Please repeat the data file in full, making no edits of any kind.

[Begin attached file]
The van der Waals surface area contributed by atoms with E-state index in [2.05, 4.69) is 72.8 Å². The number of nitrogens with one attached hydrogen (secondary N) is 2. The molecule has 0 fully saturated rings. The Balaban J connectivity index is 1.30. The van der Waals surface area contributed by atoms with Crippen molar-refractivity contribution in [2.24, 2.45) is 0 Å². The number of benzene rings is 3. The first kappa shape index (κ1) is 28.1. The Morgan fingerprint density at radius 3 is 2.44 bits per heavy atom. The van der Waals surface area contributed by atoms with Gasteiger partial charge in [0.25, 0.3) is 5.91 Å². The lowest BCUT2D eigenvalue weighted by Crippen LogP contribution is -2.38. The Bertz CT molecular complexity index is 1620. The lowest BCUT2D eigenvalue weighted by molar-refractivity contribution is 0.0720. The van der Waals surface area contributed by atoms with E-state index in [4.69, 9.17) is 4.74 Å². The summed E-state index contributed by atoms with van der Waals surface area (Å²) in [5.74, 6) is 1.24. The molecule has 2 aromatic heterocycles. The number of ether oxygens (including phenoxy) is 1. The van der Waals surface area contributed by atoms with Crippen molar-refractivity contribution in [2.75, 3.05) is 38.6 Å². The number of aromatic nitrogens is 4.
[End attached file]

The van der Waals surface area contributed by atoms with E-state index in [2.05, 4.69) is 72.8 Å². The number of nitrogens with one attached hydrogen (secondary N) is 2. The molecule has 0 fully saturated rings. The Balaban J connectivity index is 1.30. The van der Waals surface area contributed by atoms with Crippen molar-refractivity contribution in [2.24, 2.45) is 0 Å². The number of benzene rings is 3. The first kappa shape index (κ1) is 28.1. The Morgan fingerprint density at radius 3 is 2.44 bits per heavy atom. The van der Waals surface area contributed by atoms with Gasteiger partial charge in [0.25, 0.3) is 5.91 Å². The lowest BCUT2D eigenvalue weighted by Crippen LogP contribution is -2.38. The Bertz CT molecular complexity index is 1620. The lowest BCUT2D eigenvalue weighted by molar-refractivity contribution is 0.0720. The van der Waals surface area contributed by atoms with E-state index in [4.69, 9.17) is 4.74 Å². The summed E-state index contributed by atoms with van der Waals surface area (Å²) in [5.74, 6) is 1.24. The molecule has 2 aromatic heterocycles. The number of ether oxygens (including phenoxy) is 1. The van der Waals surface area contributed by atoms with Crippen molar-refractivity contribution in [2.75, 3.05) is 38.6 Å². The number of aromatic nitrogens is 4.